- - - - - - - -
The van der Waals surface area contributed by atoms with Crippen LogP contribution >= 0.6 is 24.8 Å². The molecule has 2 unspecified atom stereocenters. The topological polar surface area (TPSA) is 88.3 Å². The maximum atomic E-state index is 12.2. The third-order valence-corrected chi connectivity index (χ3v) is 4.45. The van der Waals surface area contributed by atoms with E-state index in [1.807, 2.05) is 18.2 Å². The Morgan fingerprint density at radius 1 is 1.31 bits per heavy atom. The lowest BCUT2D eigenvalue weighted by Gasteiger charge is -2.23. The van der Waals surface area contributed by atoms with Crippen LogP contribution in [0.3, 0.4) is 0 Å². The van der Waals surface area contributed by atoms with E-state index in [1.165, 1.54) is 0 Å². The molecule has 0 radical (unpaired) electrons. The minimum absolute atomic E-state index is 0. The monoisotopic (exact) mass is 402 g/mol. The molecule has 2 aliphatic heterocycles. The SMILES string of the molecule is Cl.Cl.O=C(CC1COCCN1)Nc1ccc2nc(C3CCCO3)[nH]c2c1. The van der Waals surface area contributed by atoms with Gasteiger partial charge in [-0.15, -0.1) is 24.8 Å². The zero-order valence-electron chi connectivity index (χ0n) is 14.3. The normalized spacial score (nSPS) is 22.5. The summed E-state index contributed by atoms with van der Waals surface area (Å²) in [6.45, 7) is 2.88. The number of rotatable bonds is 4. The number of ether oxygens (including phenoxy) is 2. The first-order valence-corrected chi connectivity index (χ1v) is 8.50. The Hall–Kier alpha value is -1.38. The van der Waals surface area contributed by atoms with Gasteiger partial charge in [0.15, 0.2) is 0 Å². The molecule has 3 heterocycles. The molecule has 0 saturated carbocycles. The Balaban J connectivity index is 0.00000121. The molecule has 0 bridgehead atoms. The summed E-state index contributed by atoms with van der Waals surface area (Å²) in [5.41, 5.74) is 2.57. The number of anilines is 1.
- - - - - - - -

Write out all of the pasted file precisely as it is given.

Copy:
The van der Waals surface area contributed by atoms with Crippen LogP contribution >= 0.6 is 24.8 Å². The molecule has 2 unspecified atom stereocenters. The topological polar surface area (TPSA) is 88.3 Å². The maximum atomic E-state index is 12.2. The third-order valence-corrected chi connectivity index (χ3v) is 4.45. The van der Waals surface area contributed by atoms with E-state index in [1.807, 2.05) is 18.2 Å². The Morgan fingerprint density at radius 1 is 1.31 bits per heavy atom. The lowest BCUT2D eigenvalue weighted by Gasteiger charge is -2.23. The van der Waals surface area contributed by atoms with Crippen LogP contribution in [0.3, 0.4) is 0 Å². The van der Waals surface area contributed by atoms with E-state index in [1.165, 1.54) is 0 Å². The molecule has 0 radical (unpaired) electrons. The minimum absolute atomic E-state index is 0. The monoisotopic (exact) mass is 402 g/mol. The molecule has 2 aliphatic heterocycles. The SMILES string of the molecule is Cl.Cl.O=C(CC1COCCN1)Nc1ccc2nc(C3CCCO3)[nH]c2c1. The van der Waals surface area contributed by atoms with Gasteiger partial charge in [-0.15, -0.1) is 24.8 Å². The zero-order valence-electron chi connectivity index (χ0n) is 14.3. The normalized spacial score (nSPS) is 22.5. The summed E-state index contributed by atoms with van der Waals surface area (Å²) in [6.45, 7) is 2.88. The number of rotatable bonds is 4. The number of ether oxygens (including phenoxy) is 2. The first-order valence-corrected chi connectivity index (χ1v) is 8.50. The Hall–Kier alpha value is -1.38. The van der Waals surface area contributed by atoms with Gasteiger partial charge in [0.15, 0.2) is 0 Å². The molecule has 3 heterocycles. The molecule has 0 saturated carbocycles. The Balaban J connectivity index is 0.00000121. The molecule has 0 bridgehead atoms. The summed E-state index contributed by atoms with van der Waals surface area (Å²) in [5.41, 5.74) is 2.57. The number of anilines is 1.